Quick. Name at least three geniuses in the history of science - three people whose ideas changed the world.
If you tried you probably came up with names like Einstein, Newton, Darwin, Edison, Galileo, etc. Robert Roy Britt at Live Science notes that among the things these world-changing thinkers share in common is that they were essentially loners:
Major breakthroughs in science have historically been the province of individuals, not institutes. Galileo and Copernicus, Edison and Einstein, toiling away in lonely labs or pondering the cosmos in private studies.
But in recent decades - especially since the Soviet success in launching the Sputnik satellite in 1957 - the trend has been to create massive institutions that foster more collaboration and garner big chunks of funding. And it is harder now to achieve scientific greatness. A study of Nobel Prize winners in 2005 found that the accumulation of knowledge over time has forced great minds to toil longer before they can make breakthroughs. The age at which thinkers produce significant innovations increased about six years during the 20th century.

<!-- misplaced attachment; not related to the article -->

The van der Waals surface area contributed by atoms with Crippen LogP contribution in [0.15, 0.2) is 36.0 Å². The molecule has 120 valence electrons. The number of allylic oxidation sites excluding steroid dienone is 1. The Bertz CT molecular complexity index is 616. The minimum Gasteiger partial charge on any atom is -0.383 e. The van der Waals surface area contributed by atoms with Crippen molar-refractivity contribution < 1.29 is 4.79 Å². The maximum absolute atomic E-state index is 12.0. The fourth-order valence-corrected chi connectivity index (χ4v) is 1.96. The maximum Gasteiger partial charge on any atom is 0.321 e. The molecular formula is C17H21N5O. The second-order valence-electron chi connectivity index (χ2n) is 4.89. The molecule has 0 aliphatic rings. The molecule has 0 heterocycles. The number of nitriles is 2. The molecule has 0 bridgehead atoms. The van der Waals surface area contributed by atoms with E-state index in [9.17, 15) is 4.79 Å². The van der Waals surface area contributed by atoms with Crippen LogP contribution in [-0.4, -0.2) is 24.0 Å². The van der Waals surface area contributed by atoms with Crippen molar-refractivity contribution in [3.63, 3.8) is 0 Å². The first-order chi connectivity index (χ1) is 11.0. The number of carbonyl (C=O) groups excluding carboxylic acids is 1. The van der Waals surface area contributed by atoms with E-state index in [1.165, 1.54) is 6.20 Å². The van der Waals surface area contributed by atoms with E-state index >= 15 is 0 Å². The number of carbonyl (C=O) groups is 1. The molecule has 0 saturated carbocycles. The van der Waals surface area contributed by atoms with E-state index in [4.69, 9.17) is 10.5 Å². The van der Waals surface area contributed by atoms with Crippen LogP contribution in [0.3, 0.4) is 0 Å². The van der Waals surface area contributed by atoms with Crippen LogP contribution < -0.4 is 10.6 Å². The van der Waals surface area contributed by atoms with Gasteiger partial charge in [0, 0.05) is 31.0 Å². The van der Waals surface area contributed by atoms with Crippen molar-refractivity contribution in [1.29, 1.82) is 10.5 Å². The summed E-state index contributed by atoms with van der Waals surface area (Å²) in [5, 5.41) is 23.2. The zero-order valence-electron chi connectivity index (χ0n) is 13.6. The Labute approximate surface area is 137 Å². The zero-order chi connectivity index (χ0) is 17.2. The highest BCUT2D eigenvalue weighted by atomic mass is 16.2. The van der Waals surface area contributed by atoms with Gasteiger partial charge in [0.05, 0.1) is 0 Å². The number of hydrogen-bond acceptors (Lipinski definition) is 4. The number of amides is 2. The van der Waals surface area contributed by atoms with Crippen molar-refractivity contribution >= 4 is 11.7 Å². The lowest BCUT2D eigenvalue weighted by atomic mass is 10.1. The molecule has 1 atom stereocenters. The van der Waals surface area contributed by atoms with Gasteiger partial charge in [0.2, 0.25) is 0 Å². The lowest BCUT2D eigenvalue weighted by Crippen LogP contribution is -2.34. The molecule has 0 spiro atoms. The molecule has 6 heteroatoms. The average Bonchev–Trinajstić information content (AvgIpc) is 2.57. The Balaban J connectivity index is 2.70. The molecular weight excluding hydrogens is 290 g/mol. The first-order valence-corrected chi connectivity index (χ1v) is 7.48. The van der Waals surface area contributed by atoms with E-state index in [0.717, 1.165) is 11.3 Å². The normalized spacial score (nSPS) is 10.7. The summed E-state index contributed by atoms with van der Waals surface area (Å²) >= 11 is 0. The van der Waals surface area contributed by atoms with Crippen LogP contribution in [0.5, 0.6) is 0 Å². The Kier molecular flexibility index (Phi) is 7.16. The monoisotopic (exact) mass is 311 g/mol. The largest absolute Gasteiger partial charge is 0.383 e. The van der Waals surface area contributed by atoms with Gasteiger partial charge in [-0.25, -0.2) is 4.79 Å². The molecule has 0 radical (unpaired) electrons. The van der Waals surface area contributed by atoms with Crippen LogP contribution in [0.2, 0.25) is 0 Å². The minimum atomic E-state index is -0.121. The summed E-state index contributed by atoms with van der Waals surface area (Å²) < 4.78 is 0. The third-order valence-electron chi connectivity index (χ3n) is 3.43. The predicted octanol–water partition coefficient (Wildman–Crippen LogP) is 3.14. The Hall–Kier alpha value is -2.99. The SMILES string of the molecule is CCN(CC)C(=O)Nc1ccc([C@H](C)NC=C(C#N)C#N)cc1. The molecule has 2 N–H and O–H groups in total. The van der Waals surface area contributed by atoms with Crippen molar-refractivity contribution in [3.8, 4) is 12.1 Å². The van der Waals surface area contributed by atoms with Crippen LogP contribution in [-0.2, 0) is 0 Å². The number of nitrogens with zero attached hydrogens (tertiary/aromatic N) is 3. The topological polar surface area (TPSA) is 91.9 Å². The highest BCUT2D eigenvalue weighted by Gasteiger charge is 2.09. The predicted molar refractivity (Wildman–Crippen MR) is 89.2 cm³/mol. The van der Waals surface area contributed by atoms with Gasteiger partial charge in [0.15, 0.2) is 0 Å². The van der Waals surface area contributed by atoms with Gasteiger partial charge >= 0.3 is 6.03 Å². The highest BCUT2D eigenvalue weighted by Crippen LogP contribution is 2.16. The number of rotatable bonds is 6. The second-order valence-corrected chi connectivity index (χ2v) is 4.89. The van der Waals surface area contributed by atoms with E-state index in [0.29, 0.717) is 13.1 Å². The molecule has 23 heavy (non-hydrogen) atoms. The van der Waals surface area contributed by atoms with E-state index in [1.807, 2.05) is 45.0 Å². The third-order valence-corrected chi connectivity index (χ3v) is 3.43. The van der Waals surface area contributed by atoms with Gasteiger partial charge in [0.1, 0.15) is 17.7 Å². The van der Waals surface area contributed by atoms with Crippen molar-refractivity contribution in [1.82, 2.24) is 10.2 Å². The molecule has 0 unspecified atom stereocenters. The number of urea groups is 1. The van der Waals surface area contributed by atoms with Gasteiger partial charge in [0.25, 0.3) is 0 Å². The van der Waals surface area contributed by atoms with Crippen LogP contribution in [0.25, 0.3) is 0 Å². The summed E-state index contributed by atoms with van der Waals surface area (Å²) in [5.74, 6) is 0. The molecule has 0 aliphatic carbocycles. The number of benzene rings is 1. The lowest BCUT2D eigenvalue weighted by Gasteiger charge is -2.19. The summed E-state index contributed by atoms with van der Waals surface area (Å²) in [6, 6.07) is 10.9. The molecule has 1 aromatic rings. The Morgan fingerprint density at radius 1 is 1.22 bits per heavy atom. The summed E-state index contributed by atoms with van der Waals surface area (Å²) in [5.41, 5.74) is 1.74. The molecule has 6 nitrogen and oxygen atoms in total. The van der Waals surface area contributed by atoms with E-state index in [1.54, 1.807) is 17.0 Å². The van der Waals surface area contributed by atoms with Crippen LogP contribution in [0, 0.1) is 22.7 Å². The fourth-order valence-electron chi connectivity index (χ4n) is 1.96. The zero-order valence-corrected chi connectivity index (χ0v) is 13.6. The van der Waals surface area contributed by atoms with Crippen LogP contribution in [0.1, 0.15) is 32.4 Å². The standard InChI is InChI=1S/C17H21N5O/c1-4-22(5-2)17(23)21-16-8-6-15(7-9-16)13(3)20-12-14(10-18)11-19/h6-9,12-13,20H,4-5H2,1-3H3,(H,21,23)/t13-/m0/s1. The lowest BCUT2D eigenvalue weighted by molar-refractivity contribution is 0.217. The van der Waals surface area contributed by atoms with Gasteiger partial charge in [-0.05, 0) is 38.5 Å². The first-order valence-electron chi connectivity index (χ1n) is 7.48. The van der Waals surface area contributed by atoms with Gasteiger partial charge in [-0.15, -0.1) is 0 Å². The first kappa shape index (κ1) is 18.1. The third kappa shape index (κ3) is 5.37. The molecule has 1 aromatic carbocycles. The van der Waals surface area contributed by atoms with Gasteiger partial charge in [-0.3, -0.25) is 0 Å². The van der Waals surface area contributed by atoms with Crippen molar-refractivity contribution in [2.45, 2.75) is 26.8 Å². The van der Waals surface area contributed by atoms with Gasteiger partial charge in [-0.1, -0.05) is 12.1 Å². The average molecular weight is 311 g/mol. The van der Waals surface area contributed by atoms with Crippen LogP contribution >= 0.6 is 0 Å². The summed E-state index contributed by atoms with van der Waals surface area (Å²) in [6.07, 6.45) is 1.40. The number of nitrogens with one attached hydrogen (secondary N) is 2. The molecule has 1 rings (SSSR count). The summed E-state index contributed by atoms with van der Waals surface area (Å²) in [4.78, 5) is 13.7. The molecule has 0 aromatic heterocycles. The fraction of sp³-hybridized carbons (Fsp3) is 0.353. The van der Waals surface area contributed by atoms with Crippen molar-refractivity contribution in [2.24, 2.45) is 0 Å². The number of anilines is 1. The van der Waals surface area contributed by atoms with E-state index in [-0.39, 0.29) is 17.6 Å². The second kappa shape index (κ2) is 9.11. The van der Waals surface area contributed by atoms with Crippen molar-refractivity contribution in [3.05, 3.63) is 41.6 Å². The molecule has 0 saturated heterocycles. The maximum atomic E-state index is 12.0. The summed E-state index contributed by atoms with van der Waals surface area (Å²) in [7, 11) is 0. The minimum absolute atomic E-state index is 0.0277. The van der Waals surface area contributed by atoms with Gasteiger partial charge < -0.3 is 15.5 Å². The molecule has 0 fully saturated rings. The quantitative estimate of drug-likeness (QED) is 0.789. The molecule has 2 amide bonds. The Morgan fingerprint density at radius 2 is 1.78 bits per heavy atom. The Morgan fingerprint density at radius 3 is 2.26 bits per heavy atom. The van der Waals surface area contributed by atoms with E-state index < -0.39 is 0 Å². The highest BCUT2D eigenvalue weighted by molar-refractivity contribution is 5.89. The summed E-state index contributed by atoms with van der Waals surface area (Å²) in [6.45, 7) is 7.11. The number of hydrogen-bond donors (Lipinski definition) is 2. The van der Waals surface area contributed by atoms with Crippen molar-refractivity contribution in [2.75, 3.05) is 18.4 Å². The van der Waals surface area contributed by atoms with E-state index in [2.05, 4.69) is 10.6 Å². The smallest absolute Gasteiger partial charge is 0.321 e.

This is an interesting observation. Has the move toward large research teams, made necessary by the need for funding, stifled individual genius? Or has the accumulation of knowledge made it much more difficult for great discoveries to be made because there are fewer left and those that are still out there are much more difficult to elucidate?
Britt discusses these questions in an interesting essay here. I wonder if genius isn't still flourishing but because the great thinkers are usually part of a research team they tend to be relatively anonymous compared to past giants like Einstein and Newton who worked alone.
Anyway, read Britt's essay at the link.RLC